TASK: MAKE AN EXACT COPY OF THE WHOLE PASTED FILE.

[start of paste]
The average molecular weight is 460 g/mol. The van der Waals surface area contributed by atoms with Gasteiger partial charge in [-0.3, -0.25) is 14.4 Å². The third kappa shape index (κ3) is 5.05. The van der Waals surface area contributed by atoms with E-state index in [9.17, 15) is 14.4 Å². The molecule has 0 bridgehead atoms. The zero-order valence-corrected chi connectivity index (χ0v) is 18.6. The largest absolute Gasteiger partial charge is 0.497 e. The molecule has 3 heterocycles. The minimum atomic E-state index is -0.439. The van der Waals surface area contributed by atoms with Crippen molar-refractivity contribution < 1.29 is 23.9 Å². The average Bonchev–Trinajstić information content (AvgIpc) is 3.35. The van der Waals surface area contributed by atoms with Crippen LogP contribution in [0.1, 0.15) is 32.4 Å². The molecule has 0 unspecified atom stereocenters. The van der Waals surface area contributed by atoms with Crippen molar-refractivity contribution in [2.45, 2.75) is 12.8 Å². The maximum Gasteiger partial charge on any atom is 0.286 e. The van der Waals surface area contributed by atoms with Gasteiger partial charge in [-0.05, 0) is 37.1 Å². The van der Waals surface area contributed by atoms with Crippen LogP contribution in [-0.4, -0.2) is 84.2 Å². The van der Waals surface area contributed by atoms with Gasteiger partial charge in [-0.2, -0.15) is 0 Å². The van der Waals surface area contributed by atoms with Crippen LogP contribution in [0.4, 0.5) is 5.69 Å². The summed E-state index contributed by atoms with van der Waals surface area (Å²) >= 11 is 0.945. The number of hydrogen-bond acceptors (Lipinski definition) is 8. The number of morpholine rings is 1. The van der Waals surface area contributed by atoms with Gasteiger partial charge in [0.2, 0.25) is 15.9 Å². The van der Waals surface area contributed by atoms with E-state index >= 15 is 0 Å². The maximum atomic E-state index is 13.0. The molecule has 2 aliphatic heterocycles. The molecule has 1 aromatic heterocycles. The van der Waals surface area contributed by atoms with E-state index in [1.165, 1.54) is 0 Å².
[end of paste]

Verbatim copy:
The average molecular weight is 460 g/mol. The van der Waals surface area contributed by atoms with Gasteiger partial charge in [-0.3, -0.25) is 14.4 Å². The third kappa shape index (κ3) is 5.05. The van der Waals surface area contributed by atoms with E-state index in [9.17, 15) is 14.4 Å². The molecule has 0 bridgehead atoms. The zero-order valence-corrected chi connectivity index (χ0v) is 18.6. The largest absolute Gasteiger partial charge is 0.497 e. The molecule has 3 heterocycles. The minimum atomic E-state index is -0.439. The van der Waals surface area contributed by atoms with Crippen molar-refractivity contribution < 1.29 is 23.9 Å². The average Bonchev–Trinajstić information content (AvgIpc) is 3.35. The van der Waals surface area contributed by atoms with Crippen LogP contribution in [0.1, 0.15) is 32.4 Å². The molecule has 0 unspecified atom stereocenters. The van der Waals surface area contributed by atoms with Crippen molar-refractivity contribution in [2.45, 2.75) is 12.8 Å². The maximum Gasteiger partial charge on any atom is 0.286 e. The van der Waals surface area contributed by atoms with Gasteiger partial charge in [-0.05, 0) is 37.1 Å². The van der Waals surface area contributed by atoms with Crippen LogP contribution in [-0.4, -0.2) is 84.2 Å². The van der Waals surface area contributed by atoms with Gasteiger partial charge in [-0.2, -0.15) is 0 Å². The van der Waals surface area contributed by atoms with Crippen LogP contribution in [0.4, 0.5) is 5.69 Å². The summed E-state index contributed by atoms with van der Waals surface area (Å²) >= 11 is 0.945. The number of hydrogen-bond acceptors (Lipinski definition) is 8. The number of morpholine rings is 1. The van der Waals surface area contributed by atoms with Gasteiger partial charge in [0.2, 0.25) is 15.9 Å². The van der Waals surface area contributed by atoms with E-state index >= 15 is 0 Å². The maximum atomic E-state index is 13.0. The molecule has 2 aliphatic heterocycles. The molecule has 1 aromatic heterocycles. The van der Waals surface area contributed by atoms with E-state index in [1.165, 1.54) is 0 Å².